The primarily aim of the study is to cover the category of third-country nationals who enter and reside in Luxembourg for the purpose of seasonal work within the framework of the Seasonal Workers Directive (2014/36/EU). The study follows the hypothesis that although the Directive offers higher protection standards for seasonal workers, it may have not fully reached its objective.
Even though in Luxembourg the Directive has been transposed by the law of 8 March 2017 amending the amended law of 29 August 2008 on free movement of persons and immigration (Immigration Law), the historical development of the country, the type of migration, geographical location as well as labour market priorities defined by successive governments has created labour market where there is no need to use the provisions provided by the Directive.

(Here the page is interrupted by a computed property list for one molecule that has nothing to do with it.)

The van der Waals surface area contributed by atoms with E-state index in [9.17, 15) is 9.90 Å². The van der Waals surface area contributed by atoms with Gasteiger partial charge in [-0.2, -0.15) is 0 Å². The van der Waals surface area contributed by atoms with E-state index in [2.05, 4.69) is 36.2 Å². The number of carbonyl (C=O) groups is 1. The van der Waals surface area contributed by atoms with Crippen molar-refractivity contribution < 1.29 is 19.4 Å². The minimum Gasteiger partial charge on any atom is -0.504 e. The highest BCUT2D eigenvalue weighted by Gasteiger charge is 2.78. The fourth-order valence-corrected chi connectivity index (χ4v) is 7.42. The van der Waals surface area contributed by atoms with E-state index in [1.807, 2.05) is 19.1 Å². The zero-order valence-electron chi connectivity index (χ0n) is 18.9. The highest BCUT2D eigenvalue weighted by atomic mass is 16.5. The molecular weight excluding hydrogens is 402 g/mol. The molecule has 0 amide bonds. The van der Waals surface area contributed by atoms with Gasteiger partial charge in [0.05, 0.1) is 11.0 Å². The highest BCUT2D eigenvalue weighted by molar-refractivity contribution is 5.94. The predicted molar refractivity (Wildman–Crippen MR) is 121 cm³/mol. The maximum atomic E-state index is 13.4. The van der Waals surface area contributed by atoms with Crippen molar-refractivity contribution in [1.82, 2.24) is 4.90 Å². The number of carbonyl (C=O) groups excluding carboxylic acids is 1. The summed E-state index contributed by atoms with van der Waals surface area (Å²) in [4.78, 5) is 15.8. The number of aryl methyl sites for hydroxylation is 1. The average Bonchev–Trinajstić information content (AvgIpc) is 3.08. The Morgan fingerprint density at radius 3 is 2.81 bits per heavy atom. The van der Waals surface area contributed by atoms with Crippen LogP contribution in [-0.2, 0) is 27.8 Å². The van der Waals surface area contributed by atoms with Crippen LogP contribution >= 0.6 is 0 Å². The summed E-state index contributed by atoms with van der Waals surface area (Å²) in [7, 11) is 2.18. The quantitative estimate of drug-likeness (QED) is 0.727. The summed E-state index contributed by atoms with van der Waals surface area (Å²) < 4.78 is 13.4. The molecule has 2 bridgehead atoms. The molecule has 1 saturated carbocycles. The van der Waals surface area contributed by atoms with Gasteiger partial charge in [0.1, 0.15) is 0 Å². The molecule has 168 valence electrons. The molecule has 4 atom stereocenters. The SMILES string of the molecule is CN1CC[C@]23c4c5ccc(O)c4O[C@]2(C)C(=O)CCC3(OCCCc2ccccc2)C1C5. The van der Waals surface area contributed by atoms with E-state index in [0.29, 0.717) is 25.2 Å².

Specifics of the labour market in Luxembourg is that it is composed of a high number of cross border workers from France, Belgium and Germany, which represent 46% of the labour force. The economy of Luxembourg is service oriented. Besides that Luxembourg is also a well-known international finance centre, as well as home to several EU institutions, for example, the Court of Justice, the General Accounting Office, the European Investment Bank. Therefor sectors that involve seasonal activities are not considered as priorities. Equally, there have been no efforts made to attract third-country national seasonal workers as the available seasonal vacancies are attractive enough for nationals of other EU countries.